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Dred Scott Lesson for Kids: Case, Decision & Facts

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Instructor: Diane Sieverson

Diane has taught all subjects at the elementary level, was the principal of a K-8 private school and has a master's degree in Measurement and Evaluation.

Dred Scott was a slave who tried to gain his family's freedom by filing a lawsuit that went to the U.S. Supreme Court. Come learn about the case, the Court's decision and some interesting facts about Dred Scott's life. Updated: 02/28/2020

Dred Scott

Imagine the things you own, like your video games and bike. There was a time in the U.S. when African Americans were slaves and thought of as property, like that bike. Slavery was legal in many states and territories, though some didn't allow it. Dred Scott was a slave who made history by trying to win his family's freedom in court.

Dred Scott was born around 1799 and moved west with his first master, Peter Blow. When Blow died, Dr. John Emerson, an army doctor, bought him. Scott lived in both Illinois and Wisconsin as Dr. Emerson's slave even though those states didn't allow slavery.

Scott married another slave and they moved with Emerson and his wife back to states where slavery was allowed. Later, when Dr. Emerson died, his wife, Eliza Sanford, owned Scott and his family. Scott offered Eliza Sanford $300 to buy his family's freedom. When she said no, he decided to try another way.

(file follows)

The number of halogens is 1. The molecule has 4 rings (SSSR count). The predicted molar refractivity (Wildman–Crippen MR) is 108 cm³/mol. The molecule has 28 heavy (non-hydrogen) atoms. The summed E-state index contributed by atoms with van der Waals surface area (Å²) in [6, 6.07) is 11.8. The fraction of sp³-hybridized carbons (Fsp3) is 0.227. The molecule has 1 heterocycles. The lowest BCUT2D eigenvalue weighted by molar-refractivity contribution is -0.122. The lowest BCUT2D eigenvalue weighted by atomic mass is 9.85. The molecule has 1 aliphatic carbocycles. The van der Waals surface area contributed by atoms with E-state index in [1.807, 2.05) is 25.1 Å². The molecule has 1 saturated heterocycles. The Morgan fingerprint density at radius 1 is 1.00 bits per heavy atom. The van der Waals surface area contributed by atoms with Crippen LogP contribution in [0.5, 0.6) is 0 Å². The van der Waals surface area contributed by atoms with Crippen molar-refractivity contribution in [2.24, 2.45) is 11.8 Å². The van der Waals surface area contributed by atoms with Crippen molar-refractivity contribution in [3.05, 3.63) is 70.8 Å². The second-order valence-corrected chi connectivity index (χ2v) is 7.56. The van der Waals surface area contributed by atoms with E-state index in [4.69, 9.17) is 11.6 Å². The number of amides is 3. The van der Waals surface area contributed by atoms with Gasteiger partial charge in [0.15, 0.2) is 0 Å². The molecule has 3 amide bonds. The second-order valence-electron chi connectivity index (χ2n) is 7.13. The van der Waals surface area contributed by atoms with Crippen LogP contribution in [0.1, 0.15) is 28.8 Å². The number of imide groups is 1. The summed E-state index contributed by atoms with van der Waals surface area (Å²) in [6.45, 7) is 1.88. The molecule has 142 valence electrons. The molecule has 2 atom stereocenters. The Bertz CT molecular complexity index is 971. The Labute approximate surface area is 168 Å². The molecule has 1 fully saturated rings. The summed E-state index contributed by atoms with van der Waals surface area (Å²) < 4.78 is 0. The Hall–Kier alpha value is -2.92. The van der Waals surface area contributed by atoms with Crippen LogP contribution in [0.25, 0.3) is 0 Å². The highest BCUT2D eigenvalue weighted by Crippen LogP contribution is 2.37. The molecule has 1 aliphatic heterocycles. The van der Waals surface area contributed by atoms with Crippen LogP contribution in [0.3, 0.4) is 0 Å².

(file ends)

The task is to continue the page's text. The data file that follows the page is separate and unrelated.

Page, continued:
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  • 0:04 Dred Scott
  • 0:57 Early Court Cases
  • 1:52 Scott v. Sandford
  • 2:39 A Free Man
  • 2:53 Lesson Summary
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Early Court Cases

In order to gain his freedom, Dred Scott filed a lawsuit in Missouri, where he and Sanford lived. He stated that because he and his family had previously lived in free states where slavery was illegal, they should be free. It took a total of ten years, during which the case was heard by four different courts, before it finally reached the U.S. Supreme Court.

Scott lost the initial lawsuit on a technicality, or a small detail having nothing to do with the actual case itself. As a result, he was granted a retrial and the court decided that Scott and his family were free. John Sanford appealed, or asked the court's decision to be reversed; the Missouri Supreme Court sided with Sanford.

Although the Scott's were once again considered slaves, Scott did not quit. He took his case from the state to the federal courts. Unfortunately, that U.S. Circuit Court agreed with the Missouri court. So, Scott headed to the United States Supreme Court, the highest court in the nation.

Scott v. Sandford

In Scott v. Sandford, Sanford's name was misspelled with an extra 'd' in this famous Supreme Court case. The Supreme Court decided that because Scott was of African ancestry, he was not a U.S. citizen and, therefore, did not have the right to file a lawsuit.

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